Shiny Server is a great solution for BI/analytics reporting. It leverages all the power of the R language, which is the most popular open-source language for statistics, and it has a lot of useful functions for Data Mining, Machine Learning, Reporting, etc.
The open-source version of Shiny Server features no Authentication, and if it's open on Internet, it leaves your data exposed. In that case, you likely won't want everyone on the Internet to be able to see your internal analytics, so you'll need to install and configure the authentication yourself.
One of the easiest ways to add authentication to Shiny and, by extension, any unsecured web application, is to use Apache with Auth0 through the auth_openidc module.
This is also useful if you have a legacy web app with a username and password everyone shares or if you are hosting a server with static files you want to share.
So, let's get started with the steps.
Installing and Configuring Shiny
First, follow the instructions to install and configure Shiny Server.
When you have installed and configured Shiny and you're sure it works, modify your config file so it only serves to 127.0.0.1 (the local machine). This ensures that we don't accidentally expose the open server to the entire Internet.
listen 3838 127.0.0.1;
Installing Apache and the OpenID Connect Module
We will use Apache as a gateway to our app using Auth0's tutorial. This will enable Apache to serve as a gatekeeper—a reverse proxy that only serves after authentication.
If you don't already have apache2 installed, install it according to your platform and ensure that you have two modules: modproxy and modauth_openidc.
mod_proxy is pretty standard. It comes with most apache2 installs, but it is often disabled. To enable it, execute the following with root:
modauthopenidc is provided in Debian as libapache2-mod-auth-openidc. Binary packages are available at the releases page, or you can always build it from source. When it is installed, enable it with this command:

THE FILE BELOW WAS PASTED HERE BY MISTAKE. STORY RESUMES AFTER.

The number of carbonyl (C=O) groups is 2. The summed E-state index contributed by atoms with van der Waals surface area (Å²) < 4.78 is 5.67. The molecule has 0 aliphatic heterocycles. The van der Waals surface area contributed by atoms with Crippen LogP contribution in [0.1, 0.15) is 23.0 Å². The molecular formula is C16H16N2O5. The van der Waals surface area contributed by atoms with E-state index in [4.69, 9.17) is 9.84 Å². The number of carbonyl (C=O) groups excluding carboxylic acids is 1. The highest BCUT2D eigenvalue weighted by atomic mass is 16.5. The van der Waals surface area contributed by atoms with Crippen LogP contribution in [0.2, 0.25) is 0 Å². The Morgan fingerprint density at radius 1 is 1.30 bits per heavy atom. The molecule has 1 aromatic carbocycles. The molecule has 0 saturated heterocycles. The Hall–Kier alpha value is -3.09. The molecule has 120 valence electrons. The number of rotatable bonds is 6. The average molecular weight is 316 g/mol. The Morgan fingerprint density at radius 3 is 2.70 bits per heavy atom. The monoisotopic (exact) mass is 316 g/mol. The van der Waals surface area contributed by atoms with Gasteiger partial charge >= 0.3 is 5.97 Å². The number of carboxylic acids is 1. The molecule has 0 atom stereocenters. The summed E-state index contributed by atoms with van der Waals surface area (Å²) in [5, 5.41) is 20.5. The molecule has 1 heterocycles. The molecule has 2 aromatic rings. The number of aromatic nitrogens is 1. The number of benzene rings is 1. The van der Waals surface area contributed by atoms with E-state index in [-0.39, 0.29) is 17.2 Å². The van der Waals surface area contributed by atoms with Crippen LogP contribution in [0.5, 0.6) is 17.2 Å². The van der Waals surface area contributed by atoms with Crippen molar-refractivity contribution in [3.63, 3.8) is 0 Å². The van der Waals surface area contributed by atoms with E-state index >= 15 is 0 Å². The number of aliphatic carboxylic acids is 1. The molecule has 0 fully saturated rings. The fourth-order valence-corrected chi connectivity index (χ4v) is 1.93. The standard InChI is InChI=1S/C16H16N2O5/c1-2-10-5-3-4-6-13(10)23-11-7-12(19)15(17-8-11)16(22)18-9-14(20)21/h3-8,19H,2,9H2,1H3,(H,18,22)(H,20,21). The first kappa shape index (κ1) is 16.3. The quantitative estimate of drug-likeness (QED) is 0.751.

Configure an Auth0 Account
If you don't already have an Auth0 Account, create one here and set up the type of connections you want to allow. The default settings allow anyone to sign up, but you can set up a better scheme. For example, if you use Google Apps, you can just connect that and allow only those from your domain to access the server. Alternatively, you can use rules to decide which users are allowed access.
Configure Apache to Serve Shiny with Auth0
Make sure Shiny is running in the background while Apache tries to serve it. You can ensure that it's always on by running it as a Daemon.
You will need to follow the steps in the Apache tutorial. Note: when you are logged in to Auth0, the tutorial includes your own variables in the configuration to make it easier for you.
Create a configuration file for your website using the configuration from the tutorial as a starting point. Replace everything from OIDCProviderIssuer to Location with the code in the tutorial.
You will need to personalize your OIDCRedirectURI. I recommend using https://<yourapacheserver>/auth. Of course, replace <yourapacheserver> with the public address that will be used for your server.
You also need to generate or write some random string on
You should at least have a self-signed SSL certificate to test and a real one to deploy.
It should look something like this:
ProxyPass / http://localhost:3838/
ProxyPassReverse / http://localhost:3838/
OIDCScope "openid profile"
You can save it somewhere like
`/etc/apache/sites-available/001-shiny and then link it to make it active:
ln -s /etc/apache/sites-available/001-shiny /etc/apache/sites-enabled/001-shiny
As the tutorial states, Auth0's
clientSecret is by default Base64 encoded, which isn't compatible with this Apache plugin out of the box. We're going to change that in the near future, but in the meantime, you need to call an API to make sure the clientSecret isn't Base64 encoded for your account.
Get an access token by clicking "Try Me!" on the docs page and execute the code shown in step 3 of the tutorial to change
ACCESS_TOKEN to the access token you just received.
Now you have a Shiny Server that is secured with Auth0, which you can use to serve reports only to employees of your organization using username and password authentication or one of the many identity providers supported.
This same configuration works well for other cases. For example, suppose you have an old legacy web application for which everyone uses the same password. That scenario is not very safe, is it? You can give it an additional security layer with the above approach without modifying your site.
Shiny uses websockets for a lot of things. While we haven't explored tunneling, it is theoretically possible with proxy_wstunnel. For most users, this will work fine because if the library fails with websockets, it will automatically fall back to XHR.